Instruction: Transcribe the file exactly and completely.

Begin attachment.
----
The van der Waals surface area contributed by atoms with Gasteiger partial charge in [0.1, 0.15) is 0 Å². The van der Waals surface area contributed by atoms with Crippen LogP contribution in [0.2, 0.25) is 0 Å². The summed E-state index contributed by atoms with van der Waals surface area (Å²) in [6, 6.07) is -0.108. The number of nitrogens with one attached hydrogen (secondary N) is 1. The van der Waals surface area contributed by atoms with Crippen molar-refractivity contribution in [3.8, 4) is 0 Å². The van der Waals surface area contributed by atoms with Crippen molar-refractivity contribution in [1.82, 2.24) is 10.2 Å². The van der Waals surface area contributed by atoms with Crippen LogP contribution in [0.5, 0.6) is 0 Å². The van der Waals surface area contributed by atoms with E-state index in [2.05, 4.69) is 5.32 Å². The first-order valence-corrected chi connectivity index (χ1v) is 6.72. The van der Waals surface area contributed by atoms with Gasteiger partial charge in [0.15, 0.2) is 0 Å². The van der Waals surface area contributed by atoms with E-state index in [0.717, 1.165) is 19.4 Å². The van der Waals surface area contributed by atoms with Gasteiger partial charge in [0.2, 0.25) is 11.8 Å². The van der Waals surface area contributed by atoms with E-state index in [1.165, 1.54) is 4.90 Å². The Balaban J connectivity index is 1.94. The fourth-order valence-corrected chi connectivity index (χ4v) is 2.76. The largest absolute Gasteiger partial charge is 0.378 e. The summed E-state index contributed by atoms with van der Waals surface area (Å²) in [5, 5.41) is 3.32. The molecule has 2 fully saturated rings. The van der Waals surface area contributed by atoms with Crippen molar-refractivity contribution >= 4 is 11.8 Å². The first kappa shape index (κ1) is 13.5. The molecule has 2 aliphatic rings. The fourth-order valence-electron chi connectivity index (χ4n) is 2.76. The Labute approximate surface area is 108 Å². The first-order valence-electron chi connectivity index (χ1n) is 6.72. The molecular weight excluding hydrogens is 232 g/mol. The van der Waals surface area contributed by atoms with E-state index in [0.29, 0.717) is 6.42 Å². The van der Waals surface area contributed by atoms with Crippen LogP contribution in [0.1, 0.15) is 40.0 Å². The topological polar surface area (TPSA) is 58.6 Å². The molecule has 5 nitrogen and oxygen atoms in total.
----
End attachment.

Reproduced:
The van der Waals surface area contributed by atoms with Gasteiger partial charge in [0.1, 0.15) is 0 Å². The van der Waals surface area contributed by atoms with Crippen LogP contribution in [0.2, 0.25) is 0 Å². The summed E-state index contributed by atoms with van der Waals surface area (Å²) in [6, 6.07) is -0.108. The number of nitrogens with one attached hydrogen (secondary N) is 1. The van der Waals surface area contributed by atoms with Crippen molar-refractivity contribution in [3.8, 4) is 0 Å². The van der Waals surface area contributed by atoms with Crippen molar-refractivity contribution in [1.82, 2.24) is 10.2 Å². The van der Waals surface area contributed by atoms with Crippen LogP contribution in [0.5, 0.6) is 0 Å². The van der Waals surface area contributed by atoms with E-state index in [2.05, 4.69) is 5.32 Å². The first-order valence-corrected chi connectivity index (χ1v) is 6.72. The van der Waals surface area contributed by atoms with Gasteiger partial charge in [0.15, 0.2) is 0 Å². The van der Waals surface area contributed by atoms with E-state index in [0.717, 1.165) is 19.4 Å². The van der Waals surface area contributed by atoms with Gasteiger partial charge in [0.2, 0.25) is 11.8 Å². The van der Waals surface area contributed by atoms with E-state index in [1.165, 1.54) is 4.90 Å². The Balaban J connectivity index is 1.94. The fourth-order valence-corrected chi connectivity index (χ4v) is 2.76. The largest absolute Gasteiger partial charge is 0.378 e. The summed E-state index contributed by atoms with van der Waals surface area (Å²) in [5, 5.41) is 3.32. The molecule has 2 fully saturated rings. The van der Waals surface area contributed by atoms with Crippen molar-refractivity contribution >= 4 is 11.8 Å². The first kappa shape index (κ1) is 13.5. The molecule has 2 aliphatic rings. The fourth-order valence-electron chi connectivity index (χ4n) is 2.76. The Labute approximate surface area is 108 Å². The first-order valence-electron chi connectivity index (χ1n) is 6.72. The molecular weight excluding hydrogens is 232 g/mol. The van der Waals surface area contributed by atoms with E-state index in [0.29, 0.717) is 6.42 Å². The van der Waals surface area contributed by atoms with Crippen LogP contribution in [0.1, 0.15) is 40.0 Å². The topological polar surface area (TPSA) is 58.6 Å². The molecule has 5 nitrogen and oxygen atoms in total.